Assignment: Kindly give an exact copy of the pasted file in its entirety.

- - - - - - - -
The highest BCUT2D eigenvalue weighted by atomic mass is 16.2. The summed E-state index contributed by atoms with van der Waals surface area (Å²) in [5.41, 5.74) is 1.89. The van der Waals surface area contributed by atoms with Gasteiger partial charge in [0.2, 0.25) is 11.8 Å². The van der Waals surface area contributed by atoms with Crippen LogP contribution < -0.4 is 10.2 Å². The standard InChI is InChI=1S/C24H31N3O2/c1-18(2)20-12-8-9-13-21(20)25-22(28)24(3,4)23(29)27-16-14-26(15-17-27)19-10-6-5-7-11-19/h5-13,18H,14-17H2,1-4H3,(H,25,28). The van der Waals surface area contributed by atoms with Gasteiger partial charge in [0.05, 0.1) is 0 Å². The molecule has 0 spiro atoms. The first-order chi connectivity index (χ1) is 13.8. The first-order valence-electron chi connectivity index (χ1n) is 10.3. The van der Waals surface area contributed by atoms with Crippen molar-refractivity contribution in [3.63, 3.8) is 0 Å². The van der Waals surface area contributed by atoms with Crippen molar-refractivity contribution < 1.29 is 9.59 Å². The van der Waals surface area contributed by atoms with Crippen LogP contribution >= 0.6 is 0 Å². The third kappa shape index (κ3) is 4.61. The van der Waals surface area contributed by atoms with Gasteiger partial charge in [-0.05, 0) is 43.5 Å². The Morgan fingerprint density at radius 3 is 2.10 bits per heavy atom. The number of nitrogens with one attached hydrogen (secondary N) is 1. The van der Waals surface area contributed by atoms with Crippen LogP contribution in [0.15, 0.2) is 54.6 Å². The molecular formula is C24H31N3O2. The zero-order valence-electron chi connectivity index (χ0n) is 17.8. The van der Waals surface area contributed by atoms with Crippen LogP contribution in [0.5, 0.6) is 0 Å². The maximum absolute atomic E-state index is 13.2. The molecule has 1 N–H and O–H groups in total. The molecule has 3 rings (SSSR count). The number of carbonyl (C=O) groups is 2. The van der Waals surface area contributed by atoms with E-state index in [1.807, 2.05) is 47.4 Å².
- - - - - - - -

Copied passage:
The highest BCUT2D eigenvalue weighted by atomic mass is 16.2. The summed E-state index contributed by atoms with van der Waals surface area (Å²) in [5.41, 5.74) is 1.89. The van der Waals surface area contributed by atoms with Gasteiger partial charge in [0.2, 0.25) is 11.8 Å². The van der Waals surface area contributed by atoms with Crippen LogP contribution < -0.4 is 10.2 Å². The standard InChI is InChI=1S/C24H31N3O2/c1-18(2)20-12-8-9-13-21(20)25-22(28)24(3,4)23(29)27-16-14-26(15-17-27)19-10-6-5-7-11-19/h5-13,18H,14-17H2,1-4H3,(H,25,28). The van der Waals surface area contributed by atoms with Gasteiger partial charge in [0.05, 0.1) is 0 Å². The molecule has 0 spiro atoms. The first-order chi connectivity index (χ1) is 13.8. The first-order valence-electron chi connectivity index (χ1n) is 10.3. The van der Waals surface area contributed by atoms with Crippen molar-refractivity contribution in [3.63, 3.8) is 0 Å². The van der Waals surface area contributed by atoms with Crippen molar-refractivity contribution < 1.29 is 9.59 Å². The van der Waals surface area contributed by atoms with Crippen LogP contribution >= 0.6 is 0 Å². The third kappa shape index (κ3) is 4.61. The van der Waals surface area contributed by atoms with Gasteiger partial charge in [-0.05, 0) is 43.5 Å². The Morgan fingerprint density at radius 3 is 2.10 bits per heavy atom. The number of nitrogens with one attached hydrogen (secondary N) is 1. The van der Waals surface area contributed by atoms with Crippen LogP contribution in [0.15, 0.2) is 54.6 Å². The molecular formula is C24H31N3O2. The zero-order valence-electron chi connectivity index (χ0n) is 17.8. The van der Waals surface area contributed by atoms with Crippen LogP contribution in [0.5, 0.6) is 0 Å². The maximum absolute atomic E-state index is 13.2. The molecule has 1 N–H and O–H groups in total. The molecule has 3 rings (SSSR count). The number of carbonyl (C=O) groups is 2. The van der Waals surface area contributed by atoms with E-state index in [1.807, 2.05) is 47.4 Å².